Narcopolis by Jeet Thayil

I keep reading novels of the Indian underworld, and they keep being good. I’m going to have to balance it out with A Suitable Boy, a non-crime novel about family relationships and manners and class. M. loved it, which is reason enough to read it, but also I suspect that if I skip it I’ll be developing a skewed and unwholesome view of desi fiction. But first… one more tale of crime and dissolution.

Narcopolis, by Jeet Thayil, takes place over about 30 years, as Bombay becomes Mumbai and the license raj gives way to global capital. In the slums, that’s less important. There, the ebb and flow of tension and violence between Hindu and Muslim is unceasing, and the only real difference is that chandu (opium) is replaced by garad (heroin). The rich and privileged dabble in drugs, get sucked in, get clean, relapse, get clean again. The poor start out hopeless and never have a chance. Everyone has an excuse and a justification and time stretches out to nothing.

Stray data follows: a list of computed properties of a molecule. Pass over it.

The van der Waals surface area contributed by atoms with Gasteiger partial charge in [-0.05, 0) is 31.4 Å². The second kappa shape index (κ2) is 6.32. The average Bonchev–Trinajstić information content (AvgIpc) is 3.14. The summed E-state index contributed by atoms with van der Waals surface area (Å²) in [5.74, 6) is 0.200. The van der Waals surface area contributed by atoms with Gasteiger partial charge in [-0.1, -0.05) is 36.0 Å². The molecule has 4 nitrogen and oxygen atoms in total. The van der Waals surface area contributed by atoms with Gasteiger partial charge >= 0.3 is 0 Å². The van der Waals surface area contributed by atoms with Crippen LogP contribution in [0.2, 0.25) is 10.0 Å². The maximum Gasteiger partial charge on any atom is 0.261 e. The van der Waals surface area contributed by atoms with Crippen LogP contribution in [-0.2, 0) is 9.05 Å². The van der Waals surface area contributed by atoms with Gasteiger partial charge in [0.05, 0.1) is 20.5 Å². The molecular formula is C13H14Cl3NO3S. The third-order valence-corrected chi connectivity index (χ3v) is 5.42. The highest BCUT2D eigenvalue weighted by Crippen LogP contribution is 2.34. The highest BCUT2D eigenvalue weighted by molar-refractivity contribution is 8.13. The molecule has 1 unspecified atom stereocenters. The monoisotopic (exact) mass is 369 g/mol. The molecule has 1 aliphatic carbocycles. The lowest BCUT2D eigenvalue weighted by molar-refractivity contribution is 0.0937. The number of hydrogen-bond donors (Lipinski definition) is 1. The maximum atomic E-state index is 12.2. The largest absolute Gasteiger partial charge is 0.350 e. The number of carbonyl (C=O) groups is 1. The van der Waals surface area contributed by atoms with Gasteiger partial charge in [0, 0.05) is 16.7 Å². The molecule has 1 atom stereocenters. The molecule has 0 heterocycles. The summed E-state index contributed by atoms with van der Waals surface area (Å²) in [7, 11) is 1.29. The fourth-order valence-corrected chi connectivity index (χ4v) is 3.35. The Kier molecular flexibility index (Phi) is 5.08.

As a companion, consider Steven Martin’s memoir Opium Fiend, which explains a lot about the elaborate and now-outdated opium smoking equipment (it actually just vaporizes, rather than burns, the drug) that seems to play as important a role as the poets and dreamers who get sucked into the opiate undertow of Narcopolis.

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